Facebook had an extraordinary year in 2010, bringing in $2 billion in revenue, being named best place to work and seeing Mark Zuckerberg named Time magazine’s Person of the Year. One key strategy that drove that success, as Zuckerberg made clear when he announced Facebook Social Inbox, was that the company built a platform that adapted to its most active users.
For Facebook, the most active users are students in college and secondary school. Zuckerberg hit on Social Inbox after high school students told him email was too slow. So it’s no surprise that the top status trend for 2010 – that is, the term whose usage in status updates grew the most this year – was “HMU.”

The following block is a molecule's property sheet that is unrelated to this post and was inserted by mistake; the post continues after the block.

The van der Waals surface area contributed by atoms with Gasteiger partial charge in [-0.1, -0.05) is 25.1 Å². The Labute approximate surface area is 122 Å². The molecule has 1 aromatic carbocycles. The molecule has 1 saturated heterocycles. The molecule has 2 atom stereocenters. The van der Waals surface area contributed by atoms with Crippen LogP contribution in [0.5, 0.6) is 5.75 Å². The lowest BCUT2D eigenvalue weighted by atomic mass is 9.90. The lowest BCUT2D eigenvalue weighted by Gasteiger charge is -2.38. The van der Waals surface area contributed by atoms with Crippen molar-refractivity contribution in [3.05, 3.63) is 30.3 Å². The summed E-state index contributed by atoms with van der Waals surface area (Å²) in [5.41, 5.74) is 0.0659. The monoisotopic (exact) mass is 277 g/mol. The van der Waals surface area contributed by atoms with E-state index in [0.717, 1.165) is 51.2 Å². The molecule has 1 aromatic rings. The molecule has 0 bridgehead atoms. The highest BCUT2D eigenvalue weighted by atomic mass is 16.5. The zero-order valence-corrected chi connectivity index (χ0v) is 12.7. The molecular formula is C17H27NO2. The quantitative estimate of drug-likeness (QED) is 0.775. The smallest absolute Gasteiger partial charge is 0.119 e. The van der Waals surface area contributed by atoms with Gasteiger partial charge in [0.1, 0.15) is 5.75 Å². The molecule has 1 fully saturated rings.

If you didn’t know what HMU meant before this week, you’re probably not in Facebook’s most active demographic. It isn’t a big part of the vocabulary of most people past their 20s; if you do use it, the older you are the more you risk looking like you’re trying too hard to be cool. Here’s how the British newspaper the Independent spelled it out:
The most popular phrase of 2010 was the (most likely) teenage expression “HMU,” short for “hit me up” or simply “contact me.”
HMU was so foreign to the editors at the Independent, they needed a definition to explain their definition. Facebook’s blog discussing the top status trend described it as a surprise, and its own explanation shows how the term seems to have grown out of student life.